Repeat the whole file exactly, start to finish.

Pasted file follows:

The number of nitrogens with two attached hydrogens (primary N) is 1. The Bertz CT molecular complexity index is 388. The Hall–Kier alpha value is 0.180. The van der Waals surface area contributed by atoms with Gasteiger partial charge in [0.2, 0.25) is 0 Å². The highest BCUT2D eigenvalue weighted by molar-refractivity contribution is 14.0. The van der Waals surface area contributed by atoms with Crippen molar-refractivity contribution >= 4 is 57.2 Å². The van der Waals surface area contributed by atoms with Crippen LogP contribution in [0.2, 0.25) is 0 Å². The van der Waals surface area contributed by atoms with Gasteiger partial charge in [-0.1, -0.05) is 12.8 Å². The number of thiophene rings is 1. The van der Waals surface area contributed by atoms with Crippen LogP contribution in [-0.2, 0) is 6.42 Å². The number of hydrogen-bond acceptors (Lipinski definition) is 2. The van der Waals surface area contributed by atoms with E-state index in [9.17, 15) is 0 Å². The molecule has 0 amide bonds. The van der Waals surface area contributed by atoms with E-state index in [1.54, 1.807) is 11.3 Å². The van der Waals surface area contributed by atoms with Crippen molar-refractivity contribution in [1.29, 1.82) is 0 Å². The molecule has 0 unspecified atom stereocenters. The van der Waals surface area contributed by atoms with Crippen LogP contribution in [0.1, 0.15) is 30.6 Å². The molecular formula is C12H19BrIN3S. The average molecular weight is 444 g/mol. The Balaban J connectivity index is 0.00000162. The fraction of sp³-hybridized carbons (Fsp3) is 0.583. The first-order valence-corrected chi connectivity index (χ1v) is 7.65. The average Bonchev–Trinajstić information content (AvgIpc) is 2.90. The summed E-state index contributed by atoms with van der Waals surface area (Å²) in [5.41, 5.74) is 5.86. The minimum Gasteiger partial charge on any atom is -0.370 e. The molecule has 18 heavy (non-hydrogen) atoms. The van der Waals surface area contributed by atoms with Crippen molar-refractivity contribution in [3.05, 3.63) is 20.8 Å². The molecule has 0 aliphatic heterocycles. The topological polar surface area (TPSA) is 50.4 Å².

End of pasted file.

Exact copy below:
The number of nitrogens with two attached hydrogens (primary N) is 1. The Bertz CT molecular complexity index is 388. The Hall–Kier alpha value is 0.180. The van der Waals surface area contributed by atoms with Gasteiger partial charge in [0.2, 0.25) is 0 Å². The highest BCUT2D eigenvalue weighted by molar-refractivity contribution is 14.0. The van der Waals surface area contributed by atoms with Crippen molar-refractivity contribution >= 4 is 57.2 Å². The van der Waals surface area contributed by atoms with Crippen LogP contribution in [0.2, 0.25) is 0 Å². The van der Waals surface area contributed by atoms with Gasteiger partial charge in [-0.1, -0.05) is 12.8 Å². The number of thiophene rings is 1. The van der Waals surface area contributed by atoms with Crippen LogP contribution in [-0.2, 0) is 6.42 Å². The number of hydrogen-bond acceptors (Lipinski definition) is 2. The van der Waals surface area contributed by atoms with E-state index in [9.17, 15) is 0 Å². The molecule has 0 amide bonds. The van der Waals surface area contributed by atoms with E-state index in [1.54, 1.807) is 11.3 Å². The van der Waals surface area contributed by atoms with Crippen molar-refractivity contribution in [1.29, 1.82) is 0 Å². The molecule has 0 unspecified atom stereocenters. The van der Waals surface area contributed by atoms with Crippen LogP contribution in [0.1, 0.15) is 30.6 Å². The molecular formula is C12H19BrIN3S. The average molecular weight is 444 g/mol. The Balaban J connectivity index is 0.00000162. The fraction of sp³-hybridized carbons (Fsp3) is 0.583. The first-order valence-corrected chi connectivity index (χ1v) is 7.65. The average Bonchev–Trinajstić information content (AvgIpc) is 2.90. The summed E-state index contributed by atoms with van der Waals surface area (Å²) in [5.41, 5.74) is 5.86. The minimum Gasteiger partial charge on any atom is -0.370 e. The molecule has 18 heavy (non-hydrogen) atoms. The van der Waals surface area contributed by atoms with Crippen molar-refractivity contribution in [3.05, 3.63) is 20.8 Å². The molecule has 0 aliphatic heterocycles. The topological polar surface area (TPSA) is 50.4 Å².